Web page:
The majority of people don't know anything, or give a damn, about computer security. That's only getting worse over time, as even more idiots who don't even know what a text file is are getting computers these days.


Although I did gave a positive vote on your comment, I must object to one bad thing in it.
More and more new people are being introduced to computers and it's natural they they don't know anything about it. But that doesn't justify calling them "idiots". If you'd became a freshly certified pilot of an Airbus A380, how would you feel if your senior colleagues would call you "idiot" during the flight?
As for those who are dumb or ignorant about their own security, I'd still rather call them "unaware" or "not knowing" instead of "idiots". Beware of easy attaching bad names to other people, especially those you are not familiar with.
Otherwise, I agree with your comment.

Reply Score: 1

RE[4]: Uh, yay?
by _txf_ on Tue 1st Mar 2011 12:24 UTC in reply to "RE[3]: Uh, yay?"
_txf_ Member since:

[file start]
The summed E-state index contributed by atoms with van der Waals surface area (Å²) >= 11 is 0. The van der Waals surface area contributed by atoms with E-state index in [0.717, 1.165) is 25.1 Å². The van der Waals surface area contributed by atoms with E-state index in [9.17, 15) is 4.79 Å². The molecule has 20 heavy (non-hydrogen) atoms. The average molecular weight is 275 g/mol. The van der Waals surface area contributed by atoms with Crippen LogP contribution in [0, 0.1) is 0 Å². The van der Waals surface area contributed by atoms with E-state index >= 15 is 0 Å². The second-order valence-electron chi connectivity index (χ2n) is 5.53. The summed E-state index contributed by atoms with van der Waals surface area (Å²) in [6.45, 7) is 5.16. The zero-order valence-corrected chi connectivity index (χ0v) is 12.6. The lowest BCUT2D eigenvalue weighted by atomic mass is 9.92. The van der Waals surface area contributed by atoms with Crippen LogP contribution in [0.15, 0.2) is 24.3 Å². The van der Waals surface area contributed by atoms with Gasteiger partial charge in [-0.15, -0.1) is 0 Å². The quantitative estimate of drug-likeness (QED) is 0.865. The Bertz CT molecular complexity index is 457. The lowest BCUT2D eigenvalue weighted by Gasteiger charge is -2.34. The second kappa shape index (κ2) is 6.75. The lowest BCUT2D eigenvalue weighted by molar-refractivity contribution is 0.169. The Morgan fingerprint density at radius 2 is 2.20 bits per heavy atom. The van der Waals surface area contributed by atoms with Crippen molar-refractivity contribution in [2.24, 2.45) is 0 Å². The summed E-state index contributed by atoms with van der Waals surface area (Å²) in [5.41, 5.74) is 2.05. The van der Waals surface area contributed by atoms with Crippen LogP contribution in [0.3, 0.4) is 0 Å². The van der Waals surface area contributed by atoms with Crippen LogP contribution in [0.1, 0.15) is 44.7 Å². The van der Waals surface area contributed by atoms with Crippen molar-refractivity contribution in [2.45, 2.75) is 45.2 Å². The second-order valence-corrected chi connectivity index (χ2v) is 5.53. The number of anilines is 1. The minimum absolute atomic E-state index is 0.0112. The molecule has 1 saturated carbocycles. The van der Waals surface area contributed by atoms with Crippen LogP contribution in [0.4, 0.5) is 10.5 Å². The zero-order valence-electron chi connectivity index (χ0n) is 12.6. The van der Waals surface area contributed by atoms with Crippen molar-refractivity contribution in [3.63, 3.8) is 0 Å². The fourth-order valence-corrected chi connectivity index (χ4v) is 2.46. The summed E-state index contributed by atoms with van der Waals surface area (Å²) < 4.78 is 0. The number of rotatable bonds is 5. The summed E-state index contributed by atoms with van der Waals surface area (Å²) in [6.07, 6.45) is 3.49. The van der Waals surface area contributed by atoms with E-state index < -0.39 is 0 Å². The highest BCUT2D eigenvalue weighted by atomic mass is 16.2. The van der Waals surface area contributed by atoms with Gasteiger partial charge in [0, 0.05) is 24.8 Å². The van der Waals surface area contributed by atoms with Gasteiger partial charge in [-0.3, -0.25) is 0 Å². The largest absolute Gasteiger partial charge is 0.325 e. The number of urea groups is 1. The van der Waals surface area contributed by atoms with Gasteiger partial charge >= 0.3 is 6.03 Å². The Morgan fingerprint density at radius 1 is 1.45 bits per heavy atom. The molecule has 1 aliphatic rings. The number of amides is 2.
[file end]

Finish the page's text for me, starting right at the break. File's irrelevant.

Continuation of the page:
2008-03-17

As for those who are dumb or ignorant about their own security, I'd still rather call them "unaware" or "not knowing" instead of "idiots". Beware of easy attaching bad names to other people, especially those you are not familiar with.
Otherwise, I agree with your comment.


There are far too many that don't listen, don't comprehend simple consequences or listen nod then don't do...

Reply Score: 3

RE[5]: Uh, yay?
by Doc Pain on Tue 1st Mar 2011 13:20 UTC in reply to "RE[4]: Uh, yay?"
Doc Pain Member since:
2006-10-08

As a fulltime no-user of "Windows" (never been, never will) I may not have the right to raise my voice about such a topic, but allow me to add a short comment: